Change comes from within
In my opinion, this is where the change starts. No more rentals and giving away picks to find some grizzled veteran who won’t make a difference. No matter how young and talented this ‘Hawks team is, without being tougher to play against, the rest of the division (and league) will continue to sweep past them.
In today’s game, all players are expected to block shots. If you drop down and block more shots, fewer pucks will go to the net. If you physically knock players off the puck (don’t need to put them in the fourth row — just rub them off the puck), team speed against can be neutralized, which helps your defense.
If you backcheck relentlessly (boy, do we miss Marian Hossa), you can mitigate errors associated with a young defensive group. Your statistics will improve, and great defense turns into more offensive chances.
Da Windy City
How about that powerplay? As we know, if you can score on the powerplay, the entire dynamic of momentum changes. How do you do this? You need to get in front of the net.
Not to the side, but right in front of the tender. Great to see Artem Anisimov back in the lineup, as he understands the importance of net-front presence. Brent Seabrook getting a powerplay goal last night was great to see as well.
The move made in last night’s game to get Duncan Keith off the ice during the powerplay and allow others who can move the puck more quickly is long overdue. Keith may not like it, but for the team it’s a win-win decision. The ‘Hawks get a quicker powerplay and at the same time save Keith’s minutes so he can focus on shutting down the opposition.
There was a reason the Blackhawks were swept last year. When your top players don’t play hard, in-your-face, relentless type hockey, a youthful team will emulate them and play the same soft game.
How often do we see Jonathan Toews, Keith or Brandon Saad lay down to block a slapshot, or hit someone on the forecheck to get a turnover instead of a stick check or skating away? The ‘Hawks are negative-66 on giveaways/takeaways so far this year. If the team becomes more relentless on the puck, this stat will change and wins will come.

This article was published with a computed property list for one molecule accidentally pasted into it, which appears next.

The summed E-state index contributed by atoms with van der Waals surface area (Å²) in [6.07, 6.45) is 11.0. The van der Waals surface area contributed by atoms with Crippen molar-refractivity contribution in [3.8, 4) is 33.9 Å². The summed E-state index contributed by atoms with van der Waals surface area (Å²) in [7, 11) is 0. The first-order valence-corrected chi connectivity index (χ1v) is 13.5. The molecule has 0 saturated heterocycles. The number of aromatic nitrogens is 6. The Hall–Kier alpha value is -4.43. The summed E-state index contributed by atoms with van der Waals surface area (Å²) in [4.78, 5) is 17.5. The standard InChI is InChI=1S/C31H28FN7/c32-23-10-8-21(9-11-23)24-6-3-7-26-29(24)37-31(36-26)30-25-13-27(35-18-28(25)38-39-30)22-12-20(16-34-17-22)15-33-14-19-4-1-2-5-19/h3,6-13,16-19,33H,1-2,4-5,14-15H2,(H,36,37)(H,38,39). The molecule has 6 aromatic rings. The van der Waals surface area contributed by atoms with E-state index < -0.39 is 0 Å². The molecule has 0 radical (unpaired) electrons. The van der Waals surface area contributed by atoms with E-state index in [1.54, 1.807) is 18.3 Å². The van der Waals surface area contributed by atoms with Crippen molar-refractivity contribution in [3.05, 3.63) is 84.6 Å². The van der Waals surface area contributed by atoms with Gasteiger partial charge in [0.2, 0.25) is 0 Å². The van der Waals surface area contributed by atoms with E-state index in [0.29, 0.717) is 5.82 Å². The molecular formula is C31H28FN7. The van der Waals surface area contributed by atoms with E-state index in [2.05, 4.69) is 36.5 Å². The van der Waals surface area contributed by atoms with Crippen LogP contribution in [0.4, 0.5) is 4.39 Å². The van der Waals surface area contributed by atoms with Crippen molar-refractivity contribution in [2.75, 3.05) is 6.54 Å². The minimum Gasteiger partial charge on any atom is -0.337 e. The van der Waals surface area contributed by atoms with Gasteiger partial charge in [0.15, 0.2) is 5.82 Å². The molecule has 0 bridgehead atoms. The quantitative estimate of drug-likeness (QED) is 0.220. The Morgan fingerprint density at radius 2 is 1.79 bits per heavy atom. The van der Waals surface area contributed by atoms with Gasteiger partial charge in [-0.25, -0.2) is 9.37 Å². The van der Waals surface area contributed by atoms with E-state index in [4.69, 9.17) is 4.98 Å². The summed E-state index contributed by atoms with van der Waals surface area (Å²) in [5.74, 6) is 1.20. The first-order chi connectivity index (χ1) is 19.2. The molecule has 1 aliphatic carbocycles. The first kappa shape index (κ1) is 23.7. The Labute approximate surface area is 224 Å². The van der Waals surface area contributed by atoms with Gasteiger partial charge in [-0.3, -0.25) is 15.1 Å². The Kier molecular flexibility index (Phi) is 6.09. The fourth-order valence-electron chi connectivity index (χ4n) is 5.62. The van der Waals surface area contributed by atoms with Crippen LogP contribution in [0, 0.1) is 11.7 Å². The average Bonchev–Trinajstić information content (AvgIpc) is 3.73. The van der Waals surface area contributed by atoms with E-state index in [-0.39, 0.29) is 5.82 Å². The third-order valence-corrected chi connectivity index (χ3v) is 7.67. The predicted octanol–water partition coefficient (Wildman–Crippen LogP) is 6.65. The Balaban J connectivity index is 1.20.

Try and have some fun
As part of this internal change, I’d like to see the team embrace having fun sometimes. I understand the pressure after two straight first-round playoff losses and a poor showing thus far this year, but it just doesn’t look like there’s much enjoyment or laughter going on anymore, be it on the bench or in the dressing room. Looks like they’re all just punching a clock.
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In prior years, there were some character guys like Andrew Shaw and Adam Burish who would keep the room light even during tough times. Usually with a young team comes a little more lighthearted energy. As part of the turnaround, the group needs to find a little humor and fun. As passionate as we all are about our ‘Hawks, hockey is a game, last I checked.
As we know, it’s a long shot for the Blackhawks to get into the playoffs and make a deep run, but if Colorado can gain 20 points in three weeks with a backup goalie, it can be done.
It’s time for the Blackhawks to step up and match or exceed the other teams’ intensity. It’s a shift-by-shift mentality and must include everyone, not just the fourth-line guys.
If not, we can continue to kid ourselves that the Blackhawks are so talented they don’t have to hit or block shots. As long as that thought goes unchecked (pun intended), they might as well get the clubs polished, as a tee time is right around the corner.
In the game versus the Islanders a few nights ago, the lights in the building went out. It reminded me of an old UFO song with lyrics: “Lights out, lights out Chicago… hold tight ‘till the end… Let’s hope the lights don’t go out on our season just yet.” I know the Blackhawk faithful will hold tight ‘till the end.
Let’s go ‘Hawks!